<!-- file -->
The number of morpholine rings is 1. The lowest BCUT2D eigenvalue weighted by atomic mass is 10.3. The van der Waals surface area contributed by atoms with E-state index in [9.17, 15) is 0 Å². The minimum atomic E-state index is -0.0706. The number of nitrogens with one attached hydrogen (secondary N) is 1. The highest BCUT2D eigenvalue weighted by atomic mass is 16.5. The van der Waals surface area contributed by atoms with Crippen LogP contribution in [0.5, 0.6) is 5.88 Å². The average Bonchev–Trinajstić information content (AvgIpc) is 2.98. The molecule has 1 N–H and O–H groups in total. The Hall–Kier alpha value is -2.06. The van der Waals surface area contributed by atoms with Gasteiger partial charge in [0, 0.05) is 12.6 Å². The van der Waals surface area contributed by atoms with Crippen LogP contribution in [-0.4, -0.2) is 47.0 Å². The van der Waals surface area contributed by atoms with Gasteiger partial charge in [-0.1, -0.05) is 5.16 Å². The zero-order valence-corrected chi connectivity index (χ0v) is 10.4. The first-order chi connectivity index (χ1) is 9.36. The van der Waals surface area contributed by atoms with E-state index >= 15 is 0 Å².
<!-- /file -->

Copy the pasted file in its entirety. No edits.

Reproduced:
The number of morpholine rings is 1. The lowest BCUT2D eigenvalue weighted by atomic mass is 10.3. The van der Waals surface area contributed by atoms with E-state index in [9.17, 15) is 0 Å². The minimum atomic E-state index is -0.0706. The number of nitrogens with one attached hydrogen (secondary N) is 1. The highest BCUT2D eigenvalue weighted by atomic mass is 16.5. The van der Waals surface area contributed by atoms with Crippen LogP contribution in [0.5, 0.6) is 5.88 Å². The average Bonchev–Trinajstić information content (AvgIpc) is 2.98. The molecule has 1 N–H and O–H groups in total. The Hall–Kier alpha value is -2.06. The van der Waals surface area contributed by atoms with Gasteiger partial charge in [0, 0.05) is 12.6 Å². The van der Waals surface area contributed by atoms with Crippen LogP contribution in [-0.4, -0.2) is 47.0 Å². The van der Waals surface area contributed by atoms with Gasteiger partial charge in [-0.1, -0.05) is 5.16 Å². The zero-order valence-corrected chi connectivity index (χ0v) is 10.4. The first-order chi connectivity index (χ1) is 9.36. The van der Waals surface area contributed by atoms with E-state index >= 15 is 0 Å².